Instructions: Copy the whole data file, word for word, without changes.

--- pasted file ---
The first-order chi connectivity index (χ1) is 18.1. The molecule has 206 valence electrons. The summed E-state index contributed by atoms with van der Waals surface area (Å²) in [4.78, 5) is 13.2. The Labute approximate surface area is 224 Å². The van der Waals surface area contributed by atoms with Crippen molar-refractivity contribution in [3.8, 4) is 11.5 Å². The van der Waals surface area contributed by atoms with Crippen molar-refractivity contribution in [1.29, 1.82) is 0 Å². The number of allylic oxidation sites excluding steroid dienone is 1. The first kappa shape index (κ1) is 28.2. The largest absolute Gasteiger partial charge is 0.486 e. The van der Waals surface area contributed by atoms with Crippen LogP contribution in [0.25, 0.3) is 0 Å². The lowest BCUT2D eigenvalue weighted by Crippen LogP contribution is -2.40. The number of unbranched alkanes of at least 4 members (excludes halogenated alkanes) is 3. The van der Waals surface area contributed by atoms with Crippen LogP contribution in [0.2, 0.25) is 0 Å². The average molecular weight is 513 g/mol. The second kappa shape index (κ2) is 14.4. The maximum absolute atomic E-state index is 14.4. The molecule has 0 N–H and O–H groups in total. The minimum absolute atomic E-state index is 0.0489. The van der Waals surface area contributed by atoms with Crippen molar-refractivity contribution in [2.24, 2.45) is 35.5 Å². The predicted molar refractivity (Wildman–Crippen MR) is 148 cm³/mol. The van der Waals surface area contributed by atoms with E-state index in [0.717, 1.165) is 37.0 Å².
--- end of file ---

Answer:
The first-order chi connectivity index (χ1) is 18.1. The molecule has 206 valence electrons. The summed E-state index contributed by atoms with van der Waals surface area (Å²) in [4.78, 5) is 13.2. The Labute approximate surface area is 224 Å². The van der Waals surface area contributed by atoms with Crippen molar-refractivity contribution in [3.8, 4) is 11.5 Å². The van der Waals surface area contributed by atoms with Crippen molar-refractivity contribution in [1.29, 1.82) is 0 Å². The number of allylic oxidation sites excluding steroid dienone is 1. The first kappa shape index (κ1) is 28.2. The largest absolute Gasteiger partial charge is 0.486 e. The van der Waals surface area contributed by atoms with Crippen LogP contribution in [0.25, 0.3) is 0 Å². The lowest BCUT2D eigenvalue weighted by Crippen LogP contribution is -2.40. The number of unbranched alkanes of at least 4 members (excludes halogenated alkanes) is 3. The van der Waals surface area contributed by atoms with Crippen LogP contribution in [0.2, 0.25) is 0 Å². The average molecular weight is 513 g/mol. The second kappa shape index (κ2) is 14.4. The maximum absolute atomic E-state index is 14.4. The molecule has 0 N–H and O–H groups in total. The minimum absolute atomic E-state index is 0.0489. The van der Waals surface area contributed by atoms with Crippen molar-refractivity contribution in [2.24, 2.45) is 35.5 Å². The predicted molar refractivity (Wildman–Crippen MR) is 148 cm³/mol. The van der Waals surface area contributed by atoms with E-state index in [0.717, 1.165) is 37.0 Å².